|Position of Mars in early July|
But these milestones are just the highlights that punctuate the journey. In fact, looking out each night at Mars is quite wonderful, seeing it shifting its position along the ecliptic, illuminating the pathway of the planets, Sun and Moon across the zodiac band in our night sky. I point this out to guests at the California Academy of Sciences when I give talks there during NightLife each Thursday, and this is one of the most inspiring things people discover as they look up in the sky with me -- that they can actually see the motion of Solar System objects by just looking up and paying attention to what they see.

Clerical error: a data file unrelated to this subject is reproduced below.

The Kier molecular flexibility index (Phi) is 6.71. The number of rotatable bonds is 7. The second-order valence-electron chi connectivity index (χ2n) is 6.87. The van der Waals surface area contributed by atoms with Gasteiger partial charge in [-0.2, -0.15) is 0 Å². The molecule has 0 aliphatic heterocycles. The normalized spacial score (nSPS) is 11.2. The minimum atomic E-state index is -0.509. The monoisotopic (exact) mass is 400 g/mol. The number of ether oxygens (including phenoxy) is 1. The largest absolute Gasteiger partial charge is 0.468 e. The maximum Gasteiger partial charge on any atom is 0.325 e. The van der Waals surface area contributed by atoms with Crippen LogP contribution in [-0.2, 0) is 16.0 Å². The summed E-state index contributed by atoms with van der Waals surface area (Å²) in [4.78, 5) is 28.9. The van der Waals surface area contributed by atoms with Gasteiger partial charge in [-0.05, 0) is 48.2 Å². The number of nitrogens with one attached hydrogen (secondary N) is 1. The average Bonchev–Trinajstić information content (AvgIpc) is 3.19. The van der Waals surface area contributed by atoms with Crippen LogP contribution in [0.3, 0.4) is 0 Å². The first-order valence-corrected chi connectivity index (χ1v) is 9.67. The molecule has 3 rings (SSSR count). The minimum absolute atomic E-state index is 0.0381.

If you want to learn more about Mars, and the upcoming landing of the Mars rover Curiosity, check out the Night Sky Network page called "We're Mad About Mars!"
Image courtesy of SkySafari.